Sunday 15 September 2002

Can I have Michael call you back?

Michael Barrish was looking for an apartment. When he found one, the landlord required proof that he makes and has made considerably more money than he does and has. That he can afford the apartment and is a model tenant did not impress the landlord. It occurred to Michael Barrish that:

… if you were a “bad” person, a person who is willing under certain unfortunate circumstances to do “bad” things, you might decide to create bogus tax documents, using the handy downloadable forms provided by the IRS.

If you were a Japanese person, you would contact an aribai-ya (a professional alibi service).

The day before the Oblivio post appeared, the Mainichi Daily News WaiWai page featured a Ryann Connell item about aribai-ya (or alibiya) titled Sex, lies and alibis. WaiWai, which summarizes articles from Japan’s scandal-mongering “newsmagazines,” runs an alibiya story every couple of years. In this latest one, a girl named “Naoko” comes to Tokyo from the countryside to work in the pink trade. Once she’s saved enough money to “borrow” (i.e. rent) an apartment, she finds that Tokyo landlords regard soapland employees with the same suspicion that New York landlords show towards freelance Web developers.

A coworker suggested that Naoko contact an alibiya:

I called them immediately. They told me I work for an import company located in Shibuya and gave me a phone number. Of course, all the information was a total lie. Just in case, I got them to make me some company ID and tax withholding slips. It was perfect. My landlord thought I was just an average office worker and I had no problems borrowing an apartment.

According to the original Shukan Taishu article, 80% of the alibiya’s business comes from female sex workers having difficulty renting an apartment.

For three months worth of fake pay slips, it costs only 10,000 yen a sheet. A tax withholding slip goes for 13,000 yen. Answering phone calls while pretending to be an employee of a nonexistent company where the client claims to work is only 8,000 yen for two months. Acting as a post office box service sets back the client just 5,000 yen a month.

I suspect that Michael Barrish would find these rates more than reasonable: US$82 for the fake pay slips, $107 for the tax withholding slip, and just $66 for two months of answering the phone in the name of one’s nonexistent employer. And a lot less trouble than borrowing a typewriter to fill in the downloaded 1099s or W2s and having a friend prepare a bogus accountant’s income estimate on a letterhead you’ve had to design. (Trust the Japanese to turn George Constanza’s mythical import/export company, Vanderlay Industries, into a thriving commercial reality.)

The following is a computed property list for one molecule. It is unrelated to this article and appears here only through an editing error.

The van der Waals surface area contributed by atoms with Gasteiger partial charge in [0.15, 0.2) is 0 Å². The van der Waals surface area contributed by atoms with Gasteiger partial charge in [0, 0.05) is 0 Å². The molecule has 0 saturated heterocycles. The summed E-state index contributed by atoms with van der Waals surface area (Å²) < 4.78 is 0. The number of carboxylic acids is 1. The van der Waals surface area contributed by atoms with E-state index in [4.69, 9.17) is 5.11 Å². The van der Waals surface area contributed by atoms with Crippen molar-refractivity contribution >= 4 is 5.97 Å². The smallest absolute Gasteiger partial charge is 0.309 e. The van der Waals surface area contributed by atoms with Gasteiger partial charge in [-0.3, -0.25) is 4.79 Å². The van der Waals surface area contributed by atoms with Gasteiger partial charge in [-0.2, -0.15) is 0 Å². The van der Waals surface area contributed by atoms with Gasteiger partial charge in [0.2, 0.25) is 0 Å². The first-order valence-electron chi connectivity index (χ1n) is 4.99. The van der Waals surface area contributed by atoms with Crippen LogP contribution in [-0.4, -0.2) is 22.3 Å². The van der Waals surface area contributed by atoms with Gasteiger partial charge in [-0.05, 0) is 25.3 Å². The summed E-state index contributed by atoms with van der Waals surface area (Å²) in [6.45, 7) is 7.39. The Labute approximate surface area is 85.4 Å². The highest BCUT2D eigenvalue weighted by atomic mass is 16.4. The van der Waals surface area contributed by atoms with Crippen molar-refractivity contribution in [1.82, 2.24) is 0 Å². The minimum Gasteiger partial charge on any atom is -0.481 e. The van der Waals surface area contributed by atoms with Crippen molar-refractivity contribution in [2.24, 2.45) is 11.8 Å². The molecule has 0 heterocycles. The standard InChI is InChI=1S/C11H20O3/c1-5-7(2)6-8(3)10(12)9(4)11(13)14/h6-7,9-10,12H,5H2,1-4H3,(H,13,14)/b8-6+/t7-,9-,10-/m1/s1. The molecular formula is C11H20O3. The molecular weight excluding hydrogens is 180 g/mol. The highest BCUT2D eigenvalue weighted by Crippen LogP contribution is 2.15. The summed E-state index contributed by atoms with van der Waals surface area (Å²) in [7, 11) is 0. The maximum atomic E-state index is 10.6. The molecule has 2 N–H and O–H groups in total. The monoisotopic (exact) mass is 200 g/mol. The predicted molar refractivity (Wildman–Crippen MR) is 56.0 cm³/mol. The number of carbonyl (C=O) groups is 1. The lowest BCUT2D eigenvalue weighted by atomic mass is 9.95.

As well as imaginary receptionists and bosses, alibiya can also supply corporeal “wedding guests,” “funeral mourners,” or the “professor” who supervised your Ph.D. studies at a prestigious university. A 1996 WaiWai story, reprinted in the anthology Tokyo Confidential, told of a Setagaya alibiya with 500 part-timers on its books: “people with theatrical ambitions, or office ladies who studied drama in college, or members of amateur theatrical troupes.”

The fee depends on the kinds of guests required—office workers, corporate executives, or refined aristocrats—but generally starts at ¥30,000 (US$246) per guest. Coincidentally or not, that’s what I’ve offered as a cash gift at each of the Japanese weddings I’ve attended, ¥30,000 being the going rate for a non-relative. It’s an intriguing reversal that the bride and groom have to pay the alibiya the same fee per guest that they would normally receive from real friends and work colleagues.

Still, who’d want to put a price on a happy wedding?

“I was kicked out of home and there was no way my parents or any relatives would turn up for my wedding,” sex shop worker Ritsuko, as we’ll call her, tells Shukan Taishu. “But my boyfriend’s family is really traditional, so they’d be mad if they knew my family regarded me as a pariah. The alibiya gathered a group of people who acted as though they were my parents and relatives. The guy acting as though he were my dad gave a really moving speech. My in-laws were so delighted, they started crying tears of joy.”

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I'd like to get a post office box in Tokyo
Also I'd like to move, but I don't want the
new landlord to know my presnt landlord.
I've had some difficulties with my present landlord. Is there any way around this.

Posted by Desi on 30 November 2002 (Comment Permalink)

This discussion is now closed. My thanks to everyone who contributed.

© Copyright 2007 Jonathon Delacour